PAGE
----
President of Family Courts of England and Wales endorses arbitration in family law financial cases
Under pressure family law courts told to open their doors to external decisions
Family law courts were today ordered to fast track the approval of financial decisions made by external adjudicators.
Sir James Munby, President of the Family Division approved an application for an award made through family law arbitration to be accepted and recorded in the same format as a court order. In doing so he set down guidelines that other courts will have to follow when presented with similar situations.
The parties had used a process called arbitration where a private individual, usually an experienced lawyer or even a Judge, can be hired by the couple involved. The arbitrator is then able to determine how the dispute will be heard, what evidence is required and what processes will be followed to enable him or her to reach their decision.
Couples have long been able to reach an agreement between themselves and ask a court to approve and incorporate their own agreement into a court order. This new development shows that even where the couple grant their decision making power to another private individual to decide on an outcome, in place of a judge in court, that this deferred decision will also be binding.
The judgment warns other courts against interfering too much when asked to approve decisions, stating that they should only do so when `something leaps off the page to indicate that something has gone seriously wrong’ in the arbitration process.
The court’s stance may well open the doors of the court to allow external judgments to be approved by them in greater numbers. If that is the case then it might help to alleviate the current workload. The family courts are currently struggling to cope with unprecedented numbers of divorcing and separating couples who choose to act for themselves either as a result of personal circumstances or the government’s dramatic cuts to legal aid funding. The impact on the courts has been more work and longer waiting times for people involved in cases to get court appointments and judgments.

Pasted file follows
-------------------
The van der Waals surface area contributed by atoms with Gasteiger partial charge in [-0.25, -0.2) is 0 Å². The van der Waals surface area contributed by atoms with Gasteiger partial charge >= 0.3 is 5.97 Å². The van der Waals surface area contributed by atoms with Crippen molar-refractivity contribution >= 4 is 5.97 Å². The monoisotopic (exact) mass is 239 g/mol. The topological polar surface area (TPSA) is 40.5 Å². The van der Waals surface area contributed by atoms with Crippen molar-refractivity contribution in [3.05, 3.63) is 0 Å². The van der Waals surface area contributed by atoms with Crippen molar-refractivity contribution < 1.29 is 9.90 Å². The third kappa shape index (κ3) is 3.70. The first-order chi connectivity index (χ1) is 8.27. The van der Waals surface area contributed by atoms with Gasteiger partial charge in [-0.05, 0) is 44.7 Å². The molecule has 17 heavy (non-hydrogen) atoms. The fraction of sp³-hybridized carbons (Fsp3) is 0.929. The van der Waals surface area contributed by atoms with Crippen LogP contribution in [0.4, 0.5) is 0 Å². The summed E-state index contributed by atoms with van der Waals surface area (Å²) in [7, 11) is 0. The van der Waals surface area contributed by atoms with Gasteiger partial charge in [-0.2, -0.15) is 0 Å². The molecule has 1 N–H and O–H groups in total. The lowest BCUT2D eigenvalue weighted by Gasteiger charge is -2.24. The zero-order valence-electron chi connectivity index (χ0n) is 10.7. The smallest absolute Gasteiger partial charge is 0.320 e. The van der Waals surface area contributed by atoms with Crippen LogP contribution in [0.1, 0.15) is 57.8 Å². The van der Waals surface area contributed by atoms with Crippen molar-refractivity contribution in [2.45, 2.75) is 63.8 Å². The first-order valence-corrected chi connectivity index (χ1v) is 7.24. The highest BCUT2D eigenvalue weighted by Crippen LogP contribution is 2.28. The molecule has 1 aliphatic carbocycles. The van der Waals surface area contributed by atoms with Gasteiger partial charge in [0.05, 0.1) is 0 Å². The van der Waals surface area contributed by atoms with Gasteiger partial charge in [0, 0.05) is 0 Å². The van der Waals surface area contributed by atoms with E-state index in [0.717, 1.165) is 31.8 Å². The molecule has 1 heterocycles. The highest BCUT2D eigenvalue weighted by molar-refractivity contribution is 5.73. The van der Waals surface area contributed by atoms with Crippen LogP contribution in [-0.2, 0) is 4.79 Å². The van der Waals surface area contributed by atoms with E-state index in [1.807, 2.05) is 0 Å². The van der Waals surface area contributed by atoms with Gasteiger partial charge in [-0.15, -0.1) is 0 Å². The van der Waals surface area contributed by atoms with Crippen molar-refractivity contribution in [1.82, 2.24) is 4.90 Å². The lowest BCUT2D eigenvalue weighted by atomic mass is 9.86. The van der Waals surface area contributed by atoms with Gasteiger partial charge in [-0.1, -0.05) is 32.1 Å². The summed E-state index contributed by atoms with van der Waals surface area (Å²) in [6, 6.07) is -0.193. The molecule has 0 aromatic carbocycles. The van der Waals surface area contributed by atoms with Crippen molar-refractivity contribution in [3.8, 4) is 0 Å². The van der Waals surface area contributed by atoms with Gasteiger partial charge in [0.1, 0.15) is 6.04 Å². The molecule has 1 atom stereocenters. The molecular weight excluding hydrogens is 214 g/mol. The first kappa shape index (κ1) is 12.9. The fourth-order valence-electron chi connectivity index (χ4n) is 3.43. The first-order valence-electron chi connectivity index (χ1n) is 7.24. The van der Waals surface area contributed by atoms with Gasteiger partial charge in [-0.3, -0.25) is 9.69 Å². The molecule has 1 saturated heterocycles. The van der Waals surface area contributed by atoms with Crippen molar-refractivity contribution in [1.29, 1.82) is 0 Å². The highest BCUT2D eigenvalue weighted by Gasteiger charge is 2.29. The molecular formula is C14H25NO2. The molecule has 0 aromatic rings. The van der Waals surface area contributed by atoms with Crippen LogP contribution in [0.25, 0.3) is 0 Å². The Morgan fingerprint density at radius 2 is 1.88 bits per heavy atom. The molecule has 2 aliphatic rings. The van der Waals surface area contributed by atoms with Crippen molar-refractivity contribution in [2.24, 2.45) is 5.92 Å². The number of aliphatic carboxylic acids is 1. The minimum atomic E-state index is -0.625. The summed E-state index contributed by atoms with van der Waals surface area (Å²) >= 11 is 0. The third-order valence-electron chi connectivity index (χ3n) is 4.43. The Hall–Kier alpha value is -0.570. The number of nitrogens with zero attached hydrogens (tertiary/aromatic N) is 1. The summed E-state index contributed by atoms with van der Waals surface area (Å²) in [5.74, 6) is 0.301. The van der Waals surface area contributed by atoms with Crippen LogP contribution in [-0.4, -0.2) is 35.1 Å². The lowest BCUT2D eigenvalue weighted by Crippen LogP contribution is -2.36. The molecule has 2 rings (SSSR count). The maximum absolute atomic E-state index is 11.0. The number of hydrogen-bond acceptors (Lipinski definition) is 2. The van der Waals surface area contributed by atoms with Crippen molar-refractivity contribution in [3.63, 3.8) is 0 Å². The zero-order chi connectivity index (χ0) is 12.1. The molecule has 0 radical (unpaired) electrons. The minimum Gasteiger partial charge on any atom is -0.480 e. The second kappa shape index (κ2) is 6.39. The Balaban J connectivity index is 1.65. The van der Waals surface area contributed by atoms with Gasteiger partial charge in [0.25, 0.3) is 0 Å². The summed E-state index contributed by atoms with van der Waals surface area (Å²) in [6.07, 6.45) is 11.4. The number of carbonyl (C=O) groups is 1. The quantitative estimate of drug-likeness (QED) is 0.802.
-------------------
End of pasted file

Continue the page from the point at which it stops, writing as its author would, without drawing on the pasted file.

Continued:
`Arbitration provides a way for separating couples to avoid the cost and time involved in lengthy court proceedings’ explains James Pirrie, family law expert with award winning Family Law in Partnership in London. `It took only eight weeks between committing to the arbitration process and getting the final arbitration decision. If this case had gone through the full court process it could have taken between nine and fifteen months – or even longer.’
Avoiding the full court process has other advantages for separating families;
`By not having to suffer the stress and considerable inconvenience of contested court hearings, the couple have been able to preserve their relationship better than would have otherwise been the case. The costs are also greatly reduced. I would estimate that this reasonably complex case was resolved for about a quarter of what it would have cost using the normal court processes.’
The judgment does not go so far as to suggest that any external decision will be binding upon a court. The arbitration process needs to be rigorous and carried out in adherence with full consideration of the law of England and Wales. In this case that was assured through compliance with the Institute of Family Law Arbitrators scheme which the President endorsed. Early concerns that this development might lead to the dilution of the authority of law in courts and England and Wales, such as an emergence of sharia law, for example, are likely to be unfounded. The decision also relates only to financial matters that arise between separating couples and not matters relating to child care or parenting.
Judgment of Sir James Munby, President of the Family Division in matter of S v S  EWHC 7 (Fam)
About James Pirrie and Family Law in Partnership
James Pirrie is one of the founding partners of Family Law in Partnership, the award winning family law firm based in Covent Garden, London.
James regularly works with media for television, radio and print and can be contacted on
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